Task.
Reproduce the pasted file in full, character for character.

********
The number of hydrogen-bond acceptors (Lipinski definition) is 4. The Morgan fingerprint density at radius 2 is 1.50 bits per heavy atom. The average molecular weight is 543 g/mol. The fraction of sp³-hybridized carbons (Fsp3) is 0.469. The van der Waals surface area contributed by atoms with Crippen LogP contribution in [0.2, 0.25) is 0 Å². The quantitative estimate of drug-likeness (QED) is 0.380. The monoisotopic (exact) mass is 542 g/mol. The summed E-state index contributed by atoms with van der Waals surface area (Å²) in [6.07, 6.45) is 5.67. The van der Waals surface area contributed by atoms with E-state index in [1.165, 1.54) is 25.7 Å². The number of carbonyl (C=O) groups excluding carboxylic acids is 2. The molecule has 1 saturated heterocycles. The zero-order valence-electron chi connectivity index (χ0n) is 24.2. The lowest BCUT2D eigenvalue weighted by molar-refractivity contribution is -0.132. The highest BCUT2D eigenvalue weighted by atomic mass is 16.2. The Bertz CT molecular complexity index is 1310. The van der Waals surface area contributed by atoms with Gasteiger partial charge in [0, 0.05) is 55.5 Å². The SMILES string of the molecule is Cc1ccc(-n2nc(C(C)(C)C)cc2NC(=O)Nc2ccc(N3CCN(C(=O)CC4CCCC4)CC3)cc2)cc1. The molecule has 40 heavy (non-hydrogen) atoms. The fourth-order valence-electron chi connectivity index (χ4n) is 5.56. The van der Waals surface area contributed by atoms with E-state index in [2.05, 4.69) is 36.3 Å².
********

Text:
The number of hydrogen-bond acceptors (Lipinski definition) is 4. The Morgan fingerprint density at radius 2 is 1.50 bits per heavy atom. The average molecular weight is 543 g/mol. The fraction of sp³-hybridized carbons (Fsp3) is 0.469. The van der Waals surface area contributed by atoms with Crippen LogP contribution in [0.2, 0.25) is 0 Å². The quantitative estimate of drug-likeness (QED) is 0.380. The monoisotopic (exact) mass is 542 g/mol. The summed E-state index contributed by atoms with van der Waals surface area (Å²) in [6.07, 6.45) is 5.67. The van der Waals surface area contributed by atoms with E-state index in [1.165, 1.54) is 25.7 Å². The number of carbonyl (C=O) groups excluding carboxylic acids is 2. The molecule has 1 saturated heterocycles. The zero-order valence-electron chi connectivity index (χ0n) is 24.2. The lowest BCUT2D eigenvalue weighted by molar-refractivity contribution is -0.132. The highest BCUT2D eigenvalue weighted by atomic mass is 16.2. The Bertz CT molecular complexity index is 1310. The van der Waals surface area contributed by atoms with Gasteiger partial charge in [0, 0.05) is 55.5 Å². The SMILES string of the molecule is Cc1ccc(-n2nc(C(C)(C)C)cc2NC(=O)Nc2ccc(N3CCN(C(=O)CC4CCCC4)CC3)cc2)cc1. The molecule has 40 heavy (non-hydrogen) atoms. The fourth-order valence-electron chi connectivity index (χ4n) is 5.56. The van der Waals surface area contributed by atoms with E-state index in [2.05, 4.69) is 36.3 Å².